Popsicles! Limeade Greek Yogurt Pops, to be exact.

by Tonya

Is it still summer at your house? I feel like Fall is being forced upon me, but it is still full-on summertime at my house. Sure, it's getting dark earlier, and during our evening walks, the air feels almost-crisp. But in the daytime, it's about 90 degrees, and my kids are too young to go to school, so there's no reason to let go of summer just yet. I have a simple popsicle recipe to help you eke a little more out of this summer. 

I had been craving some sort of fruity, tangy frozen yogurt pops for a while but I couldn't find any at the store. Of course the solution was to make them myself. I just started making greek yogurt this summer and that seemed perfect for creamy, tangy popsicles. You can use store-bought yogurt, of course. 

5 Tbsp Sugar
1/4 cup Lime juice (or lemon juice)
1 1/3 cup Greek Yogurt

First, heat sugar and lime juice (or lemon juice) in a pan on the stove. Stir until the sugar is completely dissolved, making a simple syrup. Measure out greek yogurt into a mixing bowl. 

Whisk the simple syrup into the yogurt.

Pour into popsicle molds.

Add sticks (or have a little helper add them. It is SO much more exciting to eat something when you pulled a chair up to the counter and helped make it.) Freeze for 2 or 3 hours.

Eat! Enjoy the end of summer, even as you get excited for sweaters and boots (or long-sleeved Hello Kitty shirts). 

Saturday, July 27, 2013

DIY Cocoa-Rose Lotion Bars

by Tonya

When I saw on Facebook that Stefanie had made lotion bars - and that they were really easy to make, I had to try it. I looked around online at many recipes and ultimately came up with my own. My recipe actually requires you to make another recipe first:

Rose-Infused Oil

1 cup naturally scented Rose Petals
1/2 cup Jojoba Oil
1/2 cup Light Olive Oil

I picked scented roses from my yard. Please be careful about using roses from a florist. Many imported roses are drenched in chemicals that you wouldn't want to put on your skin.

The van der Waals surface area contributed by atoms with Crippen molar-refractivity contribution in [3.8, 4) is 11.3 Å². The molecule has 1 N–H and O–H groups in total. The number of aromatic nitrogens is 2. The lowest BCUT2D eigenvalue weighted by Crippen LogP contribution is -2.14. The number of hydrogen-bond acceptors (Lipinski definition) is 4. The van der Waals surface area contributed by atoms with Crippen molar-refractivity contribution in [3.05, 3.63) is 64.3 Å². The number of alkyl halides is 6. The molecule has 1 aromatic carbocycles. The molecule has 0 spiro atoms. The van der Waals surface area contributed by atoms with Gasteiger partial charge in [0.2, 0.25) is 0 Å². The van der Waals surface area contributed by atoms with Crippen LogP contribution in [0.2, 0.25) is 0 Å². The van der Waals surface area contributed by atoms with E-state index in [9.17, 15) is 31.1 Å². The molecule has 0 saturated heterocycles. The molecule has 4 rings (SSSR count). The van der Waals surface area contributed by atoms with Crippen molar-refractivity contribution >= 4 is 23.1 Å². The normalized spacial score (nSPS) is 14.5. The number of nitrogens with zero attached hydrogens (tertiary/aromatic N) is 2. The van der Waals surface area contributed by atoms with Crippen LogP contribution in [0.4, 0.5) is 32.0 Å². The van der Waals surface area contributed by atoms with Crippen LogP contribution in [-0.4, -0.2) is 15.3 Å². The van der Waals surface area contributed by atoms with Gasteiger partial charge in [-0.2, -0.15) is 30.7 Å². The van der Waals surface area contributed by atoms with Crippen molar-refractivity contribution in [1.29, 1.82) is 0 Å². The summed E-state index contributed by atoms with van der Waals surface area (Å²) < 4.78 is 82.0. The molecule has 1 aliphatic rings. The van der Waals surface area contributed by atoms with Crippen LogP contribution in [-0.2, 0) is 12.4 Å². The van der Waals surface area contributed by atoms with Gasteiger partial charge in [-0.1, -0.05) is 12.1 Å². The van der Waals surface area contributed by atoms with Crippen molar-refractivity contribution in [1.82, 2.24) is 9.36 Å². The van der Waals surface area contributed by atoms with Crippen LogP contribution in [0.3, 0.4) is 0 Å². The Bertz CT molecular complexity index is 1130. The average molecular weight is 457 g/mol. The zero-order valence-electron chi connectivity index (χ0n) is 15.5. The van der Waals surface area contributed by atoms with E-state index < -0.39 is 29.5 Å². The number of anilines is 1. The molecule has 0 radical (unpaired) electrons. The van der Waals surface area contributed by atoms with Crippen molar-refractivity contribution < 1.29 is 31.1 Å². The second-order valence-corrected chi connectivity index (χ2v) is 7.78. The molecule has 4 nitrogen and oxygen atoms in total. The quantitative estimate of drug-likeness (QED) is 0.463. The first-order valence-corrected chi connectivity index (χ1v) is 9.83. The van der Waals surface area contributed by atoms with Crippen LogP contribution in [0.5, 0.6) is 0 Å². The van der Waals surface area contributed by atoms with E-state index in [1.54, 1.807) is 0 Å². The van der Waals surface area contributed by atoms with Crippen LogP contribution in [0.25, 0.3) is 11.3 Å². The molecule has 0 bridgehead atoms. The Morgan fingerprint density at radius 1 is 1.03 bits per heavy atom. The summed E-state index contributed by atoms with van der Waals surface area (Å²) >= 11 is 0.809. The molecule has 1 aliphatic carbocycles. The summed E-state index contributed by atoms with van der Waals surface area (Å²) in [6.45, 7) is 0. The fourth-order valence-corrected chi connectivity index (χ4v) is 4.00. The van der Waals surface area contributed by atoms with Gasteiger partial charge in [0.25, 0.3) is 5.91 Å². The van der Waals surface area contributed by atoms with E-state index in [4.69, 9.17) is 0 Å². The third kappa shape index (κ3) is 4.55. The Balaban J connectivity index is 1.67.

Heat a pan of water on the stove, just to boiling. Then turn off the heat. 

Place the rose petals in a mason jar, then fill it with oil. You can use any oil you like, but jojoba and light olive oil are light enough that they won't overpower the rose scent. 

Put the lid on the jar and warm it by placing it in the pot of hot water on the stove. The heat will help to release the scent from the rose petals. 

After the water cools, remove the jar from the water pan and place somewhere warm to continue steeping. Leave the petals in the oil for at least 24 hours, and up to a week. 

Strain the petals from the oil and see if it smells strongly enough. If not, repeat the process with new petals. You may need to repeat several times if you want strongly scented oil or if your petals don't have much fragrance.

Second recipe: the Lotion Bars

1 cup Coconut Oil
1/2 cup Rose-Infused Oil (you can just use jojoba oil if you prefer)
1/2 cup Cocoa Butter (chopped for quicker melting)
1 cup Beeswax (chopped for quicker melting)
1 tsp Vitamin E oil

In a microwave-safe bowl, combine coconut oil, rose-infused oil, cocoa butter and beeswax. Heat for 1 minute and stir. Continue to heat for about 30 seconds at a time, stirring in between, until all ingredients are melted and mixed smoothly together. Stir in Vitamin E oil. Pour into molds or silicone cupcake liners. Let the bars cool completely and then pop them out of the molds; they are ready to use. 

The bars will melt a little when you rub them on your skin. It may seem a little greasy at first, but the lotion will absorb after a couple minutes and feel really nice. I love the smell of the roses and cocoa mixed together. 

These do not need to be refrigerated, but store them somewhere relatively cool so they don't melt and make a huge mess (not in a sunny window or on top of a radiator).

Friday, July 5, 2013

Rose Petal Body Scrub

by Tonya

It's summertime! My rose bushes are full of flowers and I am so excited to use the petals in homemade beauty products. For my first project, I followed this recipe  from The Beauty Department.

I used a mason jar and these ingredients:

Coconut oil
Fresh, scented rose petals
Turbinado sugar
Sweet Almond oil

It's a very simple and quick recipe (so it's easy if you have little kids running around or babies crying for you). Just layer the ingredients in a clean jar. First, the coconut oil, then rose petals, then sugar, and finally the almond oil. You can let the almond oil soak into the sugar for a few minutes and then pour in a bit more to top it off.